Carcinoid tumors are a group of neuroendocrine neoplasms distributed widely throughout the body but most commonly occurring in the gut. These tumors retain many characteristics of their neural crest origin, including secretion of neuroactive peptides and responsiveness to neurotrophic substances. Nerve growth factor (NGF), a neurotrophic protein involved in maintenance and differentiation of peripheral sympathetic and sensory neurons, regulates growth of several neural tumor cells by inducing a differentiated phenotype and subsequent inhibition of cell growth rate. We examined the actions of NGF in a functioning human pancreatic carcinoid cell line (termed BON). NGF has no effect on the cytoarchitecture or constitutive secretion of bioamines in this carcinoid cell line. NGF, however, stimulates the in vitro cellular proliferation of BON cells. BON cells possess mRNA for the NGF receptors (p75(LNGFR) and p140(trkA)) and membrane-associated tyrosine kinase activity is increased in response to NGF. Both the mitogenic activity of NGF, as well as the receptor-linked tyrosine kinase activity, can be abrogated in BON cells by the trkA inhibitor K-252a and specific anti-NGF antibody. Our studies demonstrate that NGF is a mitogen for this carcinoid cell line without effect on cellular phenotype or cytoarchitecture. NGF may play a role in the development and progression of human carcinoid tumors.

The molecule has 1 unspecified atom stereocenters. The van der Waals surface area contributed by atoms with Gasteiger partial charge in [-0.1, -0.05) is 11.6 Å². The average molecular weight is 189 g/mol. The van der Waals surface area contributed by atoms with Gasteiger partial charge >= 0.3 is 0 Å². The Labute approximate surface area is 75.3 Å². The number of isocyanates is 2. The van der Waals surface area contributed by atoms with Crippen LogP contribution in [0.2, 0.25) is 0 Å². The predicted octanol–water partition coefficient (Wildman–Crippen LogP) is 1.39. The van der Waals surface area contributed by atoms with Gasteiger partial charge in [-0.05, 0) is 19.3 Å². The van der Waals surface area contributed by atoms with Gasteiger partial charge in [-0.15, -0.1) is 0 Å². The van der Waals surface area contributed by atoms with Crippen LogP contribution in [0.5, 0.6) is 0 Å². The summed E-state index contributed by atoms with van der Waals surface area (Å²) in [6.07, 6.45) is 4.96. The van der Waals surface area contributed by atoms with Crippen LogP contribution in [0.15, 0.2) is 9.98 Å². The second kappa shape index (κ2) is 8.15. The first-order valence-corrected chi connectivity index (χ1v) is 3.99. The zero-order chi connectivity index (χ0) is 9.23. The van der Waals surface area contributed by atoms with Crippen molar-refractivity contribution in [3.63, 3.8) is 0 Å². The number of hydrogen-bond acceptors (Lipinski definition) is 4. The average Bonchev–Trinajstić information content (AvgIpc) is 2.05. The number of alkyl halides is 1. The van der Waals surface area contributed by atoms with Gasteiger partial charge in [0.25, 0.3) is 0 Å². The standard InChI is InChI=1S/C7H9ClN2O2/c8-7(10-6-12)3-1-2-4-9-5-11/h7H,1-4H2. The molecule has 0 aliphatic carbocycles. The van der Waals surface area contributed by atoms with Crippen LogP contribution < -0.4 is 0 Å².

|Original language||English (US)|
|Number of pages||7|
|Journal||Journal of Neurochemistry|
|State||Published - 1995|
- Nerve growth factor
ASJC Scopus subject areas
- Cellular and Molecular Neuroscience